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Expecting too soon?

post #1 of 9
Thread Starter 
I have 5 wlh, 12 br, and 13 gsl. They are all 21 weeks. No egg song yet from anyone. Too soon?
post #2 of 9
How are they physically developing? What do their combs look like?

Post images of your girls...my little flock of replacement pullets are 13 weeks and 2 days as of this morning. The combs on 2 of them are just starting to turn a reddish color and you can see where the wattles will be coming in as they develop.

"Experince is the teacher of all things." Julius Ceaser

"The only real valuable thing is intuition." Albert Einstein

"Always do right. This will gratify some people and astonish the rest" Mark Twain

 

My Coop Project

 

http://www.backyardchickens.com/t/656727/coop-project-maken-the-plunge-getting-chickens

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"Experince is the teacher of all things." Julius Ceaser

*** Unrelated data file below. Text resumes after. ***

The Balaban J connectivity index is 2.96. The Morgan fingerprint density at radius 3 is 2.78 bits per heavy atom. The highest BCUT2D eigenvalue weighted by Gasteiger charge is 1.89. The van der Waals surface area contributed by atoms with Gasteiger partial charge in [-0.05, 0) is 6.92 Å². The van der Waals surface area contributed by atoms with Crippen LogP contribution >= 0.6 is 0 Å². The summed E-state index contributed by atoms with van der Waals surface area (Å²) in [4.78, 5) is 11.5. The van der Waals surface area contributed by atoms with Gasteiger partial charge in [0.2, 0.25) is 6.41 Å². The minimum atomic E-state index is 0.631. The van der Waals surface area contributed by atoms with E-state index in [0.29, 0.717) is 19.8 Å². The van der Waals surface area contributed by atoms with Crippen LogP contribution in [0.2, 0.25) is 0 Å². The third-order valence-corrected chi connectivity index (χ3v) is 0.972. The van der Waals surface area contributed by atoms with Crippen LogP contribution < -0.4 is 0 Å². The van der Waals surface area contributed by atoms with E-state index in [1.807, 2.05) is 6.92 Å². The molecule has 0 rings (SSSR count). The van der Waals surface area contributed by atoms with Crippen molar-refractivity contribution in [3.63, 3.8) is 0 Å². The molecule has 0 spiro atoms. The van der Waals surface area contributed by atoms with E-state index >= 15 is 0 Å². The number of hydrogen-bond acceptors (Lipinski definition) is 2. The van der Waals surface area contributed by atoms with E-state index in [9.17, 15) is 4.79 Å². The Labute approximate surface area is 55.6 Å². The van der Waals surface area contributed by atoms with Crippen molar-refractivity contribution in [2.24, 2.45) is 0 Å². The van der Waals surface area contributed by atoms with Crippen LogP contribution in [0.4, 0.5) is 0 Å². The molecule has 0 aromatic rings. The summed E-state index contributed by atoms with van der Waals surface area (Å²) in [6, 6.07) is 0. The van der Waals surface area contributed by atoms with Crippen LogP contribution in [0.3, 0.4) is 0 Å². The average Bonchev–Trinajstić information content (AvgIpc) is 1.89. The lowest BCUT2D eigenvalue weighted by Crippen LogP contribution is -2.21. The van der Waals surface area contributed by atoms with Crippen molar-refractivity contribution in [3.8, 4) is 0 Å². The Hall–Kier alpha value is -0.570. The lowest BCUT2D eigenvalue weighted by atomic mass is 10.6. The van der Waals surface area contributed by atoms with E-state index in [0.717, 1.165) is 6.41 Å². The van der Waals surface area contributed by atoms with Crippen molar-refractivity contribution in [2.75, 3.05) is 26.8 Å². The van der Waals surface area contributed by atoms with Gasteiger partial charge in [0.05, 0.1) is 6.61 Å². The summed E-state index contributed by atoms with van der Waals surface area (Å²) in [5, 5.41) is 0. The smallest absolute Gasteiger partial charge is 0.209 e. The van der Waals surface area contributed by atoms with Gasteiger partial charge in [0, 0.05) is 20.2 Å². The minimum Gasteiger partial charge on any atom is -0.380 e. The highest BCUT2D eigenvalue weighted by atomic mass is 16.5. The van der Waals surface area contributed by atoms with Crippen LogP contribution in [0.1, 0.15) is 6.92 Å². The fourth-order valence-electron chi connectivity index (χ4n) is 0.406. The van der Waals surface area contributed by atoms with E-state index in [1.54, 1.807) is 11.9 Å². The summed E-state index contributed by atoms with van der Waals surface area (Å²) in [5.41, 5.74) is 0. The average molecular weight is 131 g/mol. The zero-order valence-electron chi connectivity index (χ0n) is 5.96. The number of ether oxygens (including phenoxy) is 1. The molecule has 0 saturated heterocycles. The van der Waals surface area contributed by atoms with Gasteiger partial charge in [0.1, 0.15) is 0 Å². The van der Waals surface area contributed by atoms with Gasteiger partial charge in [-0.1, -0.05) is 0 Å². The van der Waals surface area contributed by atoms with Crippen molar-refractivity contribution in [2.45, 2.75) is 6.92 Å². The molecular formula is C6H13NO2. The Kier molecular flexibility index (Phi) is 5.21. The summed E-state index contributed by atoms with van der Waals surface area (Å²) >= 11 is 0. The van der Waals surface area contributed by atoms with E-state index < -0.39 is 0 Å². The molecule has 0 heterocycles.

"The only real valuable thing is intuition." Albert Einstein

"Always do right. This will gratify some people and astonish the rest" Mark Twain

 

My Coop Project

 

http://www.backyardchickens.com/t/656727/coop-project-maken-the-plunge-getting-chickens

Reply
post #3 of 9
Thread Starter 
Here are a few of my ladies...

post #4 of 9

Their combs are still small. Once they get redder and bigger they'll be close to laying! 

 

I do have a RIR though who has a small comb while all the others are big. Guess it just depends on the bird. 

post #5 of 9
Thread Starter 

Thanks.  All my chickens free-range on my acre and I just didn't know if I needed to go on an Easter Egg hunt yet.  I haven't heard any singing yet, and although the rooster of this bunch that is the same age is very randy, he's not been hitting on any of these girls, just the older ones.

 

Appreciate the help!

post #6 of 9
Quote:
Originally Posted by Island Juli View Post
 

Thanks.  All my chickens free-range on my acre and I just didn't know if I needed to go on an Easter Egg hunt yet.  I haven't heard any singing yet, and although the rooster of this bunch that is the same age is very randy, he's not been hitting on any of these girls, just the older ones.

 

Appreciate the help!

Mating, with a mature cockbird(who knows what he's doing), can be a key sign that a pullet is ready to lay.

Young cockerels will usually try to mate anything/everything, either he's unusually perceptive or the hens have schooled him very well.